Kitchener-Waterloo Ambassador (2018-2019)
From even before he was born, Alexander has faced many challenges. At 22 weeks into Shannon’s pregnancy, an ultrasound revealed that Alexander had extra fluid in the ventricles of his brain. At the time, the doctor told Shannon that it could potentially affect his development, but Alexander was born healthy and “very cuddly” as his mother, Shannon, describes.
When he was a baby, Shannon noticed that Alexander wouldn’t turn his head to the left. After three months of weekly physiotherapy appointments, he overcame this challenge. Alexander continued to meet every milestone even mastering first sounds such as “Ma-ma-ma” and “Da-da-da.” At 13 months of age, he experienced his first of many severe ear infections.
“We were playing the one day and as I looked at him, it was like a light switch went off,” recalls Shannon. “Something was unique and different about him that day. He had been saying ‘Ma-ma-ma’ and ‘Da-da-da’ and suddenly, it was gibberish. That turned into a couple of weeks and then his speaking just stopped.”
At 18 months of age, Alexander was referred to KidsAbility. Initially assessed by an occupational and speech therapist at KidsAbility, it was determined that Alexander’s challenges could be best helped through speech therapy and augmentative communication services.Alexander has suspected Childhood Apraxia of Speech—a complicated neurological motor planning disorder. This impacts Alexander’s ability to speak clearly and causes him to have difficulty processing words and sentences. He knows what he wants to say, but when his brain tries to tell the muscles in his mouth how to make the right sounds to form the words, the message becomes scrambled and the sounds don’t always come out the way he wants.
Every new word for Alexander has been achieved only through a tremendous amount of hard work on his part in therapy and by practicing at home with his family. For this chatty, social and tender-hearted four-year-old boy, his twice-weekly appointments with his team at KidsAbility are giving him the skills, the support and the tools to communicate with confidence in a way that makes sense for him forming words with his mouth and with the assistance of a tablet.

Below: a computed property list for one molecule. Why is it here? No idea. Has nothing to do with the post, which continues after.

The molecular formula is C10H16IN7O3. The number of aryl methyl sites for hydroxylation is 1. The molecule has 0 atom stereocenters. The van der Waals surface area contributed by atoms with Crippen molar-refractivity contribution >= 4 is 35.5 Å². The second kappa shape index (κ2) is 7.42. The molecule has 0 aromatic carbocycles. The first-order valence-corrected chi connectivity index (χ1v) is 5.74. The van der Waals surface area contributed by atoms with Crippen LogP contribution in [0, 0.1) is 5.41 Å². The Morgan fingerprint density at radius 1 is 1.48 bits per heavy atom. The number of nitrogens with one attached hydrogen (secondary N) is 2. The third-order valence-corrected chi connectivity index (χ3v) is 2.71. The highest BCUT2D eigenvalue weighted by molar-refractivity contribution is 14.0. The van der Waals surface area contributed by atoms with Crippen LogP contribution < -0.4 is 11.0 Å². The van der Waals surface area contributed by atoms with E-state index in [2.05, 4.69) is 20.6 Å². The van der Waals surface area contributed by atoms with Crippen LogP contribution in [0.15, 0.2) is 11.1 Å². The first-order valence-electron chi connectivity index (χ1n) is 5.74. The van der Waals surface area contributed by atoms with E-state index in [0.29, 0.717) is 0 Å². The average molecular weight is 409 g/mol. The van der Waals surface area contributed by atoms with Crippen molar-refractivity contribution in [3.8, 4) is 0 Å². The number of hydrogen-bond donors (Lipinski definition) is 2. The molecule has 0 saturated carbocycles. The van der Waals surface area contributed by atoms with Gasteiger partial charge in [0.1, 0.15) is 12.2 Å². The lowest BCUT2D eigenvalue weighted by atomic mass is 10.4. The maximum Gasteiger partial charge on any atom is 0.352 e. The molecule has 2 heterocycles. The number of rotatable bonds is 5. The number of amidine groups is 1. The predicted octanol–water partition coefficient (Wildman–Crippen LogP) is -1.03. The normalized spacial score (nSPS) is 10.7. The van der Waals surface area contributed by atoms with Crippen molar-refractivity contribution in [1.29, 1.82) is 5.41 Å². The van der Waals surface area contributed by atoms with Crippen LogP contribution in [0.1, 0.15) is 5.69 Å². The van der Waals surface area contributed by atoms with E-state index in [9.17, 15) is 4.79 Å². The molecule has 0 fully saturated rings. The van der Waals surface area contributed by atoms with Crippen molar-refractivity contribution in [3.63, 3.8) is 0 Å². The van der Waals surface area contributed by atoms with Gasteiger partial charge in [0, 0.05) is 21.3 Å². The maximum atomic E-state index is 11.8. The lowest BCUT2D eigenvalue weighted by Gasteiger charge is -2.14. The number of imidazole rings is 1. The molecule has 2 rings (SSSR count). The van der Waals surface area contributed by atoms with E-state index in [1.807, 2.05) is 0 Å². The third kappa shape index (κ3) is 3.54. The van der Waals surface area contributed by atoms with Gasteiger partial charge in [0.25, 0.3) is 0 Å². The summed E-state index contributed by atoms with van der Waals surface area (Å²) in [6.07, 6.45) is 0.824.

One of the most significant milestones for Alexander has been learning how to speak using three to four word sentences. “On his own, I heard him say for the first time ‘I love you Mommy.’ I was in tears for the rest of the day!” says Shannon.
For many of us, learning how to speak comes naturally. For Alexander and the over 3,500 children like him at KidsAbility, communicating—whether it is verbally or through the use of a communication device—is a skill that is achieved only after many hours of therapy, practice and the support of a dedicated team and KidsAbility.
“Alexander is proud of being able to do something that he wasn’t able to do before. He can now participate in board games with his sister and he’s proud of being able to be part of the family and can share what’s going on,” says Shannon.
Today, Alexander is relying on his words more than his tablet, which has been a big shift for him. He’s gaining more confidence with independent communication which will be especially helpful for when he starts junior kindergarten this fall.
“KidsAbility has brought back my child’s spirit and who he is and who he can be. Communicating is everything. It has opened up his little world so much,” says Shannon.
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